"Set at serif, as Safire states."
— From the New York Times Manual of Style & Usage

"Plan no damn Madonna LP! "
— Guy Ritchie advising the D.J.
For the trial-&-error ne'er-do-well:  The random anachist cookbook generator.
Destroying a bicycle
The easiest way is to destroy the engine by adding sticks of butter or chewing gum to the gas tank. Alternatively, you can ruin the finish by pouring nitric acid over the paint! Or write rude words on the windows with a plaid marker.
These people more or less took my idea (but that's not necessarily going to stop me).
The Museum of Bad Art is good because it's so earnest.
You might not expect a magazine titled, "Philosophy Now" to have a great article on the history of philosophy and why it's so weird.  Or maybe you would expect nothing else. Is the history of philosophy like the history of science, where we can say that some ideas were just plain wrong?  Or is it like the history of art, where the larger schools are kind of kingdoms unto themselves?
If you haven't been lucky enough to witness green flashes at sunset first-hand, look at pictures of them on the internet.  (Maybe this link should only be available for a narrow window of time in the evening.  That would make it more like the real thing.)
You'll be able to scoff at those with lesser email addresses, when you have the LONGEST EMAIL ADDRESS IN THE WORLD!
Scramjets: neat technology that only works above mach 5.
Current events:
How they work:
Money, Money, Money.  Presidential campaign spending is setting records already.

Groups such as Citizens United are hampered in their fund- raising efforts by a perception among potential donors that the Bush campaign is raising enough money to run the campaign without the help of outside groups, Bossie said.
Bizarre technology used in this e-book reader.  (Power is needed only when you "turn the pages".)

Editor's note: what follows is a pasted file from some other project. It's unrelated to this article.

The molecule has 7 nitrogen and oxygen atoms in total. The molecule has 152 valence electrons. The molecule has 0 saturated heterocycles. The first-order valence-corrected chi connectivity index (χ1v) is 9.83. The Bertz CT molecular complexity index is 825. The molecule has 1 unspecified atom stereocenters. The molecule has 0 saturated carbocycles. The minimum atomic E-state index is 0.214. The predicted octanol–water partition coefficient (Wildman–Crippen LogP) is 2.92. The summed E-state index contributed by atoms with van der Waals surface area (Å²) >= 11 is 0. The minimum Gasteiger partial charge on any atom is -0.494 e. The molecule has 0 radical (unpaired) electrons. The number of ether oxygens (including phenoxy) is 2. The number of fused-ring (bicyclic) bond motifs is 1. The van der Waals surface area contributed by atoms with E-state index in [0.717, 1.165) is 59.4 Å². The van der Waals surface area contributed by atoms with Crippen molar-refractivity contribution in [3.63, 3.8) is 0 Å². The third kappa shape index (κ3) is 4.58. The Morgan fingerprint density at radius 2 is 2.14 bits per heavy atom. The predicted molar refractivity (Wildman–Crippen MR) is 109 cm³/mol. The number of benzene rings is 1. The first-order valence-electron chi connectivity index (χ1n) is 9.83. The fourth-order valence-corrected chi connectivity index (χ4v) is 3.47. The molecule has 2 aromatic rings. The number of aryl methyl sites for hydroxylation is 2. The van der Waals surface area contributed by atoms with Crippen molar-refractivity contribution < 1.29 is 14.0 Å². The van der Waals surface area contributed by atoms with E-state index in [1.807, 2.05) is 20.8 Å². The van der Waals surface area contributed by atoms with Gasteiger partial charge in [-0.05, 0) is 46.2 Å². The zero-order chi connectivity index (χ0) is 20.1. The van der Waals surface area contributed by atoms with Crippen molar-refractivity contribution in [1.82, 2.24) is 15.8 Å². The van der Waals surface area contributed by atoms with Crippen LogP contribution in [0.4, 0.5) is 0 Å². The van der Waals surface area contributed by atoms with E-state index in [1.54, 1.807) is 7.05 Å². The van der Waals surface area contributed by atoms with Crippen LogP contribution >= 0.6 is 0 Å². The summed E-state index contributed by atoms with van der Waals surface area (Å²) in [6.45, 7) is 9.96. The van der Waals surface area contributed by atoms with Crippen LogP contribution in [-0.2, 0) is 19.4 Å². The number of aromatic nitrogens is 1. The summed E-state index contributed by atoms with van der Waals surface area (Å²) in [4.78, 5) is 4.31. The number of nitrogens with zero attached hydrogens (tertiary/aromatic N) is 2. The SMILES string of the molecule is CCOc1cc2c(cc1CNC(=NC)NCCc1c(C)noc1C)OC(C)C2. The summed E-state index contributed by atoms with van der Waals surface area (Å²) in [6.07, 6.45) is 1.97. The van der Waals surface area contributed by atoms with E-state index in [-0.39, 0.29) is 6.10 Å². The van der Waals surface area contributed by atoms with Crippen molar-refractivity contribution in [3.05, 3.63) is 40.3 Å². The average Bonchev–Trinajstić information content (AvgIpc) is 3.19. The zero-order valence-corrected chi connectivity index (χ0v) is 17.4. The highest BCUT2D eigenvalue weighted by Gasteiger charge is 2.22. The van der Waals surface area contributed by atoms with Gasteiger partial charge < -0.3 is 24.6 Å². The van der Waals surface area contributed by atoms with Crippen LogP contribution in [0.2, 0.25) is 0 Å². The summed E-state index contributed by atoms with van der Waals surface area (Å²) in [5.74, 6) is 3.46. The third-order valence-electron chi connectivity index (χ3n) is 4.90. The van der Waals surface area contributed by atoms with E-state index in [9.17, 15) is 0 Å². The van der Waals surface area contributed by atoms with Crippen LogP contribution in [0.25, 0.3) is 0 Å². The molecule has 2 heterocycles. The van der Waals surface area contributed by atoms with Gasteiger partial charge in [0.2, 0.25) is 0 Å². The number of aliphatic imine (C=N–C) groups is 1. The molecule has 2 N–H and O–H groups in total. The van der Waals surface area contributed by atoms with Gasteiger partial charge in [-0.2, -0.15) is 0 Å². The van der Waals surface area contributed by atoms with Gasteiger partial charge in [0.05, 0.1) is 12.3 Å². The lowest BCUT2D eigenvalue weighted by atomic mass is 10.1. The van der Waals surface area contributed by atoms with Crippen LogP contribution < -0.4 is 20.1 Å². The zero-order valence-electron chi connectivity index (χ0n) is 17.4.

David Rees on Rumsfeld's questioning:
Charlie Brown as a Sartean existentialist:
In order to combat despair, Charlie Brown succumbs to bad faith, which is to say, he denies his freedom: “I wonder what would happen if I went over and tried to talk to her! Everybody would probably laugh ... she’d probably be insulted too ...” It is only by falsely denying his freedom that Charlie Brown can overcome his despair. But by hiding behind bad faith, he does himself no favours. Another lunch hour is spent alone on a bench with a peanut butter sandwich.
Check out Sedna's ridiculously oblong orbit (scroll down).  Apparently it's only going to get closer fot the next 72 years.  But then the earth as we know it can pretty much say goodbye, because it's not coming back for another 10,500.
Combining the recent make-your-own-spheroid post with the World Cup post, we present a guide to making a soccer ball from junk.  (This should be a Boy Scout merit-badge.)
Law & Order doubleheader, courtesey of :

Random Law & Order plot generator:

Law & Order: Artistic Intent
New Yorker article on shopping malls. 
One person who wasn’t dazzled by Southdale was Frank Lloyd Wright. “What is this, a railroad station or a bus station?” he asked, when he came for a tour. “You’ve got a garden court that has all the evils of the village street and none of its charm.”
Yep, *that* Southdale.
The President's Council on Bioethics has written a paper addressing just what it means to be human.
Do "Silas Marner" and Walt Whitman and Achilles have anything to do with debates over the harvesting of microscopic human cells or the development of antidepressants?

Yes, as it turns out, they do. In fact, "Being Human" may be the most unusual document ever produced by any government panel.
In your spare time, you'll probably want to make an incredibly shiny ball out of mud.
"Photographs of signs that transcend their objectivity to reveal our humanity."

Totally great.
2nd-ever photo of Earth from another world.
The Atkins-Diet craze is getting out of hand.

Low-carb Pepsi.
Interesting sociological significance of headphones and mp3 players.  (I haven't used headphones at all in a long time.)
Everyone should know several different ways to tie and lace their shoes.
If you know what to make of this, then you've probably been looking at the internet for longer than I have.

Make sure to peruse "The Third Testament to Bibles" link on the left side.
It's official: Opportunity rover is driving around in the bed of an ancient lake.
NASA, w/ pics:
This meditation is confusing, but it's going to be a reference point for me whenever I make pages with comments.

Also, this is a funny anecdote of blog comments having more impact than they should really have:
Apparently you and I are part of a trend.  A national survey was just released about the public's online habits.  Lots of interesting stats.
This is brilliant.  "Easy expert search" on Google.